- ELIGIBILITY and ADMISSIBILITY CONDITIONS
described in part B and C of the General Annexes of the General Work Programme.
Proposal page limits and layout: Please refer to Part B of the standard proposal template.
3.1 Evaluation criteria and procedure, scoring and threshold:
The criteria, scoring and threshold are described in General Annex H of the work programme.
The following exceptions apply:
For single-stage and second-stage evaluations, the threshold for the criteria Excellence and Impact will be 4. The overall threshold, applying to the sum of the three individual scores, will be 12.
The procedure for setting a priority order for proposals with the same score is given in General Annex H of the work programme. The following exceptions apply:
Under 3 (a)
Proposals are first ranked in separate lists according to the topics against which they were submitted (‘topic ranked lists’). When comparing ex aequo proposals from different topics, proposals having a higher position in their respective 'topic ranked list' will be considered to have a higher priority in the overall ranked list.
Under 3 (b)
For all topics and types of action, the prioritisation will be done first on the basis of the score for Impact, and then on that for Excellence.
3.2 Submission and evaluation process: Guide to the submission and evaluation process
- INDICATIVE TIMETABLE for EVALUATION and GRANT AGREEMENT
Information on the outcome of single-stage evaluation: maximum 5 months from the deadline for submission.
Signature of grant agreements: maximum 8 months from the deadline for submission.
- PROVISIONS, PROPOSAL TEMPLATES and EVALUATION FORMS
for the type of action under this topic
Specific provisions and funding rates
Standard proposal template
Standard evaluation form
H2020 General MGA -Multi-Beneficiary
Annotated Grant Agreement
- ADDITIONAL PROVISIONS
Horizon 2020 budget flexibility
Technology readiness levels (TRL) – where a topic description refers to TRL, these definitions apply.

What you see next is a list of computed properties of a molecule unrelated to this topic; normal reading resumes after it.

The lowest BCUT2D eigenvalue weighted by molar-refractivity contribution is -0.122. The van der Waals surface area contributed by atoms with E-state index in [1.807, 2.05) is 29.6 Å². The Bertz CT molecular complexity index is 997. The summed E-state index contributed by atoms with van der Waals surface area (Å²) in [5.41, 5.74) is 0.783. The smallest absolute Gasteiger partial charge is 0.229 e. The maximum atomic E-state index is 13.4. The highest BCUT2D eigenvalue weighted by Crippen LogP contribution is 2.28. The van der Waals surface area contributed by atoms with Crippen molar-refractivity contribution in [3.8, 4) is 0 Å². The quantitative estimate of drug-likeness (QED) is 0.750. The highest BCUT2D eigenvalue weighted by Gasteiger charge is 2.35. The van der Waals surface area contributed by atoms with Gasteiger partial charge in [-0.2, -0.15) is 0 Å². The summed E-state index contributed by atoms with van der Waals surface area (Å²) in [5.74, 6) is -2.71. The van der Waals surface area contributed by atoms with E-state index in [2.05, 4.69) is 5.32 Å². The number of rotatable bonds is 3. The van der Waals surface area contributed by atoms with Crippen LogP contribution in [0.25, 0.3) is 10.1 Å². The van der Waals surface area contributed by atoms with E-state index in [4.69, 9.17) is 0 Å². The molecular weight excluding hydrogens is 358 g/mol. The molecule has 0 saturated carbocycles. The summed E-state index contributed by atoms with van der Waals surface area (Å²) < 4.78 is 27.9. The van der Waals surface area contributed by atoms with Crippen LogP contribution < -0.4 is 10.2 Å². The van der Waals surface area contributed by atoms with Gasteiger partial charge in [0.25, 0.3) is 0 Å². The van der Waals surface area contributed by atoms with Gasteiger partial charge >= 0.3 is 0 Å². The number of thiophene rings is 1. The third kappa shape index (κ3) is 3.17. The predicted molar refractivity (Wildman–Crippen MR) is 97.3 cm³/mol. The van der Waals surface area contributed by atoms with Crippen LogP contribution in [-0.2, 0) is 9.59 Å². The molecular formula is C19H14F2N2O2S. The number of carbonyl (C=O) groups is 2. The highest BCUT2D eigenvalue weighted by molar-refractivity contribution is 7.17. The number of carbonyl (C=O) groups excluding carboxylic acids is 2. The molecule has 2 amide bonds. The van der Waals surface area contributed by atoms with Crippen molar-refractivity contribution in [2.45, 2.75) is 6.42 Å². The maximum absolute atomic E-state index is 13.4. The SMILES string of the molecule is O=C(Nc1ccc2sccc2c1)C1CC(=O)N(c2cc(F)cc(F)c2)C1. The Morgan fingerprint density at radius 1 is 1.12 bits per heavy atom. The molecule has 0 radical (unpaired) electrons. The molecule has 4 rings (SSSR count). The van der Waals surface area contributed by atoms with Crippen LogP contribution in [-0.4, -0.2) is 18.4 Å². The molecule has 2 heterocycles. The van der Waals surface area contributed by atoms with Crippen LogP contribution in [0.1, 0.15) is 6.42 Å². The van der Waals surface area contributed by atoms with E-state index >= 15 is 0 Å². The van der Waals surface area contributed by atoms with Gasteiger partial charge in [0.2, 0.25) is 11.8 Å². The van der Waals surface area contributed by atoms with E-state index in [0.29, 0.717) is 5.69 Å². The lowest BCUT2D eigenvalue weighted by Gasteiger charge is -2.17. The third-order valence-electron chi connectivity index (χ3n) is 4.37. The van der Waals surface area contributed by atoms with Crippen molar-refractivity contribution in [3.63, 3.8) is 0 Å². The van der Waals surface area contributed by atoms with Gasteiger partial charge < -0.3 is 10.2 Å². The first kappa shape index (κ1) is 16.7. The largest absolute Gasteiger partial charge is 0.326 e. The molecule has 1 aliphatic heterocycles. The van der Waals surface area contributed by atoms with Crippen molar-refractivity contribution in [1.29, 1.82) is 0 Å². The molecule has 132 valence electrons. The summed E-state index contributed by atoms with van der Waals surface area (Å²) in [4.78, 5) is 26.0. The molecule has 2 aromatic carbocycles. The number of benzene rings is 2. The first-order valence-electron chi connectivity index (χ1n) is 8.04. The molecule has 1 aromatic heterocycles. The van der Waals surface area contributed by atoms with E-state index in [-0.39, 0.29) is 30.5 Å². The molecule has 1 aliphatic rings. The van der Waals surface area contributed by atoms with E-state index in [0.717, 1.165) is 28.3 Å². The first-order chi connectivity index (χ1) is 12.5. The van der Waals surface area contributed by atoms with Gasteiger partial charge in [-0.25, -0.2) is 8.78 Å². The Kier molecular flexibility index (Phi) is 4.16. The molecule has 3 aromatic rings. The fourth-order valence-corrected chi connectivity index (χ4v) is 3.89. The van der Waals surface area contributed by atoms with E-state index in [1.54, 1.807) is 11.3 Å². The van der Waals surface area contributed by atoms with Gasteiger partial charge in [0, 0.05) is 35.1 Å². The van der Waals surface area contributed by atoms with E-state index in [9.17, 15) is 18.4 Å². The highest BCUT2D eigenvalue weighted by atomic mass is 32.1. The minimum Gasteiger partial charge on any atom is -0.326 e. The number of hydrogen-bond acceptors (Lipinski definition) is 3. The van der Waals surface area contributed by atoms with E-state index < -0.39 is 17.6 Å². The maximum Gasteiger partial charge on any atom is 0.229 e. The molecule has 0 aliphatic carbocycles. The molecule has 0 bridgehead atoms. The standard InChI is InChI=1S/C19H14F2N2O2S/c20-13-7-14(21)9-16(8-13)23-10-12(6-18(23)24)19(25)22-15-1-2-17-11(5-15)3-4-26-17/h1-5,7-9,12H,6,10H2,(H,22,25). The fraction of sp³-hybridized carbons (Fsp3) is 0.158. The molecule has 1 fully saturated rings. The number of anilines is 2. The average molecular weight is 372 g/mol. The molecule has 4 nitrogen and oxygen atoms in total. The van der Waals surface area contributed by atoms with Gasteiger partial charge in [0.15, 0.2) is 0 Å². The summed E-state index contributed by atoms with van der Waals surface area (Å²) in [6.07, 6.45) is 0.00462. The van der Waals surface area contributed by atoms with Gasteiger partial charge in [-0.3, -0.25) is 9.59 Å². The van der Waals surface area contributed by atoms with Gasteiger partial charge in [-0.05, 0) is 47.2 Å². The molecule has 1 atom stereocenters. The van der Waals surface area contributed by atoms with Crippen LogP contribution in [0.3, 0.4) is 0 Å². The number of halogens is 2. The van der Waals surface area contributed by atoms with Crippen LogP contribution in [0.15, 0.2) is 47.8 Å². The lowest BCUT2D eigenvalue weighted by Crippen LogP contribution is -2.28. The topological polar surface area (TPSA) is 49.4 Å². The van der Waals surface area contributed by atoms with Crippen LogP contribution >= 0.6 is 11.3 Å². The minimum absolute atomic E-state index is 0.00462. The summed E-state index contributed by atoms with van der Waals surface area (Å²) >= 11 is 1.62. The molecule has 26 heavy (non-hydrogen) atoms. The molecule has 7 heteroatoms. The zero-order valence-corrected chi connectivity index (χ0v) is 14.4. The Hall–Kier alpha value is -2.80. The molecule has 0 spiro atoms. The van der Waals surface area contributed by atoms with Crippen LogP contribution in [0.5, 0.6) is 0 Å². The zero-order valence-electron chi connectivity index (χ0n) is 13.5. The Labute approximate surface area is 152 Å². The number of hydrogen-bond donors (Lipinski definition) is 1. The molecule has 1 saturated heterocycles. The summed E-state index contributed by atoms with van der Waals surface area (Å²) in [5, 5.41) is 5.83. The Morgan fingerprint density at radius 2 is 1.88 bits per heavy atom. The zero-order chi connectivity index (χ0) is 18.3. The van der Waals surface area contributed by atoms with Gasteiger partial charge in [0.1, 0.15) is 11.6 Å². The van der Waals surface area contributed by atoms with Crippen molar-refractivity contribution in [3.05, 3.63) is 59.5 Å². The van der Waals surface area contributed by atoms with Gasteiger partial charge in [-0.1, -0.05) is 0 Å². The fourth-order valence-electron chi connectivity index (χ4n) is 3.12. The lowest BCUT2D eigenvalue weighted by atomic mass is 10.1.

Financial support to Third Parties – where a topic description foresees financial support to Third Parties, these provisions apply.
- OPEN ACCESS
Open access must be granted to all scientific publications resulting from Horizon 2020 actions.
Where relevant, proposals should also provide information on how the participants will manage the research data generated and/or collected during the project, such as details on what types of data the project will generate, whether and how this data will be exploited or made accessible for verification and re-use, and how it will be curated and preserved.
Open access to research data
The Open Research Data Pilot has been extended to cover all Horizon 2020 topics for which the submission is opened on 26 July 2016 or later. Projects funded under this topic will therefore by default provide open access to the research data they generate, except if they decide to opt-out under the conditions described in annex L of the Work Programme. Projects can opt-out at any stage, that is both before and after the grant signature.
Note that the evaluation phase proposals will not be evaluated more favourably because they plan to open or share their data, and will not be penalised for opting out.
Open research data sharing applies to the data needed to validate the results presented in scientific publications. Additionally, projects can choose to make other data available open access and need to describe their approach in a Data Management Plan.
- Projects need to create a Data Management Plan (DMP), except if they opt-out of making their research data open access. A first version of the DMP must be provided as an early deliverable within six months of the project and should be updated during the project as appropriate. The Commission already provides guidance documents, including a template for DMPs.
- Eligibility of costs: costs related to data management and data sharing are eligible for reimbursement during the project duration.
The legal requirements for projects participating in this pilot are in the article 29.3 of the Model Grant Agreement.
- ADDITIONAL DOCUMENTS
Legal basis: Horizon 2020 - Regulation of Establishment
Legal basis: Horizon 2020 Rules for Participation
Legal basis: Horizon 2020 Specific Programme
H2020 Work Programme 2016-17: Introduction
H2020 Work Programme 2016-17: Introduction to Leadership in enabling and industrial technologies (LEITs)
H2020 Work Programme 2016-17: Nanotechnologies, advanced materials, advanced manufacturing and processing, biotechnology
H2020 Work Programme 2016-17: Cross-cutting activities (Focus Areas)
H2020 Work Programme 2016-17: Dissemination, Exploitation and Evaluation
H2020 Work Programme 2016-17: General Annexes